Standards Vol. 1 (EP) Rafiq Bhatia
- 1In A Sentimental Mood03:46
- 2The First Time Ever I Saw Your Face04:11
- 3Lonely Woman03:56
- 4The Single Petal Of A Rose04:41
Info for Standards Vol. 1 (EP)
Working with a cast of traditional jazz’s most beloved musicians including the three-time GRAMMY-winning vocalist Cécile McLorin Salvant, Bhatia implements dreamlike and sometimes volatile electronic techniques to recast classic repertoire as a window into the darkness underlying ordinary American life.
In his latest project, Standards Vol. 1, he collaborates with some of jazz’s most distinguished musicians on a surprising and oblique take on the canonical jazz repertoire. The results retain some of the texture and feeling of jazz, but sit firmly outside of the music’s conventions. You may have heard these songs before, but you’ve never heard them like this.
“His transient approach, combined with his obsession of assiduously studying the past in order to break cleanly from it, makes him one of the most intriguing figures in music today.” (New York Times)
Bhatia and Salvant’s creative partnership makes perfect sense when you consider the pair’s shared love of David Lynch — Twin Peaks, in particular. The pair’s version of “The First Time Ever I Saw Your Face” comes across like a chilly Black Lodge rendition of Roberta Flack, vis-à-vis Laura Palmer, emphasizing the original’s nods not just love, but loss. Alternately pastoral and surreal, Salvant’s mesmerizing delivery and Bhatia’s ice-sculptural production foreground shadowy implications latent within the song’s subconscious: “like the trembling heart of a captive bird that was there at my command.”
McLorin Salvant‘s singular talent for recontextualizing lyrical meaning will be familiar to anyone who has experienced her deadpan readings of problematic songs that were socially acceptable back in the day. "She'll just stare at the audience as she sings," explains Bhatia. "Her voice has all the agility and control in the world, yet that doesn’t stop her from going monotone, or ugly, or outright destructive. It’s an incredibly fluid conception of what the voice can and should do."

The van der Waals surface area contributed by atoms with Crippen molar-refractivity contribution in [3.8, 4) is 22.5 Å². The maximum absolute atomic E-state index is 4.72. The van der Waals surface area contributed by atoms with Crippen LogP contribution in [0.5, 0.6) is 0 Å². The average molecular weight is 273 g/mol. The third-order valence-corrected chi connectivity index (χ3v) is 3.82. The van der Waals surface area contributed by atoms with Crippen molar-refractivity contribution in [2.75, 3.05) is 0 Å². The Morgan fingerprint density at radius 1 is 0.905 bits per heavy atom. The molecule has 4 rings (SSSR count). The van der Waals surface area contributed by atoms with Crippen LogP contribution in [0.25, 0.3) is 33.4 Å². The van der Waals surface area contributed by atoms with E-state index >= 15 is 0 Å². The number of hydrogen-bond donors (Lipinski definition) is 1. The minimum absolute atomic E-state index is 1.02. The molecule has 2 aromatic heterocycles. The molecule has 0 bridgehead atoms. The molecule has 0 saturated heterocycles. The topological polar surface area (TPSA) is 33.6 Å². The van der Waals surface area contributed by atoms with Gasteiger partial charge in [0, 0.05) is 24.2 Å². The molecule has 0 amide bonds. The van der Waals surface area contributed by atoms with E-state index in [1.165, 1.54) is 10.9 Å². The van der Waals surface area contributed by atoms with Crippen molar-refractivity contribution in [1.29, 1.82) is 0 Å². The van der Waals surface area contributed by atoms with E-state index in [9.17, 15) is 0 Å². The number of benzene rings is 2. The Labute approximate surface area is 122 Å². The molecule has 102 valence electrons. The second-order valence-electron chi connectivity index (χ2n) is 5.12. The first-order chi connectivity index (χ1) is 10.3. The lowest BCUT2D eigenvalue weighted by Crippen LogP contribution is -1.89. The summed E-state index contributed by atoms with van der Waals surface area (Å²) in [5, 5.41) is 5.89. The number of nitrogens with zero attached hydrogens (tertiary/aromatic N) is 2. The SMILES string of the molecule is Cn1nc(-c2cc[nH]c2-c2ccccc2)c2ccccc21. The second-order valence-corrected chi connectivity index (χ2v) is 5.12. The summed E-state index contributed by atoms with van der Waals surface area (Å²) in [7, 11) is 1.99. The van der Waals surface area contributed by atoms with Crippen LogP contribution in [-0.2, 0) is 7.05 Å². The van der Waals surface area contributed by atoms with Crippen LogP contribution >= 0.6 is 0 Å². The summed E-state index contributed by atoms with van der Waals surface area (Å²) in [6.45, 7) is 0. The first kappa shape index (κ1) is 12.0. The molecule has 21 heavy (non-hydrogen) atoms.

Eschewing nostalgia or emulation, Standards Vol. 1 is a deeply personal and decidedly un-standard record that will have you thinking about the possibilities of jazz in an entirely new way. Bhatia’s committedly experimental orientation may also seem at odds with his choice of collaborators for this EP: erudite, virtuosic acoustic instrumentalists who are largely venerated by the jazz orthodoxy. But there’s an unlikely depth to the history and common ground uniting them that dismantles this false dichotomy, making Standards Vol. 1 Bhatia’s most provocative, forward-looking output yet.
"When you put on a record by Ellington, Monk, Ornette, Alice Coltrane Turiyasangitananda — these artists have such a distinctive approach that you canimmediately tell who it is,” Bhatia explains. “Sensing the human story behind the notes is what got me into jazz in the first place. I feel the same way after hearing two seconds of Madlib, Tim Hecker, or Jlin. All of these artists have a sound that's iconic because it’s personal. For me, that's the unifying factor in all of this.”
Rafiq Bhatia, arrangement, electronics, programming, sound design (on tracks 1-4), guitar (on track 3)
Cecile McLorin Salvant, vocals (on track 2)
Chris Pattishall, piano (on tracks 1, 4), additional programming and sound design (on tracks 1, 2)
Craig Weinrib, drums (on track 3)
Riley Mulherkar, trumpet (on track 1)
Stephen Riley, tenor saxophone (on tracks 1, 3)
New York composer and guitarist Rafiq Bhatia seeks to shatter preconceptions about how much can be said without a word-and, for that matter, who can say it. His music has been described by the New York Times as “one of the most intriguing figures in music today.” In 2014, Bhatia became a member of the band Son Lux.
Composer and guitarist Rafiq Bhatia, “one of the most intriguing figures in music today” (New York Times), is an omnivorous experimentalist who moves fluidly between jazz and rock, acoustic and electronic, and Indian and American musical influences. In his latest project, Standards Vol. 1, he collaborates with some of jazz’s most distinguished musicians on a surprising and oblique take on the canonical jazz repertoire. The results retain some of the texture and feeling of jazz, but sit firmly outside of the music’s conventions. You may have heard these songs before, but you’ve never heard them like this.
This album contains no booklet.